Razer BlackWidow Elite Gaming Keyboard (Hardware) Review

As companies go, Razer is an odd one for me. I’ve used a BlackWidow Chroma, one of their earlier RGB keyboards, for almost six years now with my only issue coming from one of its legs breaking off. As keyboards go, I have a preconception of build quality and polish with Razer, to some extent at the cost of style. What was the point of a mechanical keyboard if it didn’t scream gaming after all? Times have moved on, and with the mechanical keyboard becoming more and more common on every type of setup, can Razer put forward a keyboard to cater to a more general audience?

To avoid confusion, the BlackWidow Elite is still very much a gaming keyboard, make no mistake about that. Advertising their proprietary switches for peak precision and performance, remappable keys, and that every key can hide a second function, it has everything in place for a fantastic gaming offering. The keyboard sent for review contains Razer’s Yellow switches, to the best of my knowledge being a close match to your traditional reds. Having come from their Green switches, similar to traditional blues, in my BlackWidow Chroma, it took some getting used to. Gone are the satisfying clicks you best associate with a mechanical keyboard, and in their place, a new and incredibly odd sense of reactivity quite strangely no less satisfying. Where with Greens you would use the switch’s click as feedback the input has been registered, Yellows find themselves triggering before you really realise you want to hit them, at least until you get past the initial culture shock. From my imprecise attempts at measurement, you’re looking at around 2mm of pressing before your input is registered, with the keys having around 5mm of travel distance in total. This was measured with a ruler held to the side of the keys, so the numbers may be slightly off, but I can say with certainty these keys feel remarkably responsive.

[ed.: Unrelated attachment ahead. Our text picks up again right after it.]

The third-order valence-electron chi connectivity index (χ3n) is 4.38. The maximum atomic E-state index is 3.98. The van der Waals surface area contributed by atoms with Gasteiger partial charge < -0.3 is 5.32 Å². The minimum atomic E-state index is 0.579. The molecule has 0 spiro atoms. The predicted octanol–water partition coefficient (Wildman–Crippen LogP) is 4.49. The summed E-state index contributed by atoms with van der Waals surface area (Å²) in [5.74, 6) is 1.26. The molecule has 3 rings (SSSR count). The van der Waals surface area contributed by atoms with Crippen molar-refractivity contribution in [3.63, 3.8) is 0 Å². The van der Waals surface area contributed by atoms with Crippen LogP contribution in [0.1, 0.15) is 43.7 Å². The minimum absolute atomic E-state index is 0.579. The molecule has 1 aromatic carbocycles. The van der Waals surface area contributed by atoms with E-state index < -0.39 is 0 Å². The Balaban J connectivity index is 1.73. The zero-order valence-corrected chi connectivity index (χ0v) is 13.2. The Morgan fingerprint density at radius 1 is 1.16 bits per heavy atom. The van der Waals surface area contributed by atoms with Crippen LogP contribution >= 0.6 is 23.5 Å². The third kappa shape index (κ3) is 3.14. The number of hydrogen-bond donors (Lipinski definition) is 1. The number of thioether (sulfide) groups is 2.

Looking at its feature set is an interesting mix. You have your standard RGB lighting, complete with a configuration tool we’ll look at later, you have assignable macros, but notably no specific macro keys, you have Razer’s gaming mode, disabling the windows key when active, and as a nice addition, you have four multimedia buttons, complete with a digital dial. The multimedia buttons in particular stand out to me, giving a really nice overall feel to the keyboard as something more than just gaming, and this idea bleeds into the overall design. To be blunt, the keyboard looks normal. The font used for the keys is slim and pleasant to look at, the bulk of specialised macro keys I’m used to seeing on the Chroma has been cut off, instead opting to store them as additional options accessed when holding the function key. Even the small addition of multimedia options screams everyday use. Instead of looking like an eight year old’s fantasy of what a gamer should use, it looks and feels like a keyboard that wouldn’t be out of place in an office, at a school, or wherever else you might want to take it. Some like the garishness, but I have an appreciation for a more muted and clean design, and Razer really impressed me with this. Another small aspect of appreciation comes from the case’s design. The Chroma’s keys were sunk into the body of the keyboard, this pit acting as a magnet to hairs and dust, the only real means of cleaning being to remove every key. With the keys sat atop the case here, it’s far easier to blow compressed air from the bottom to sweep out all the junk. It’s a small change, but one I appreciate immensely.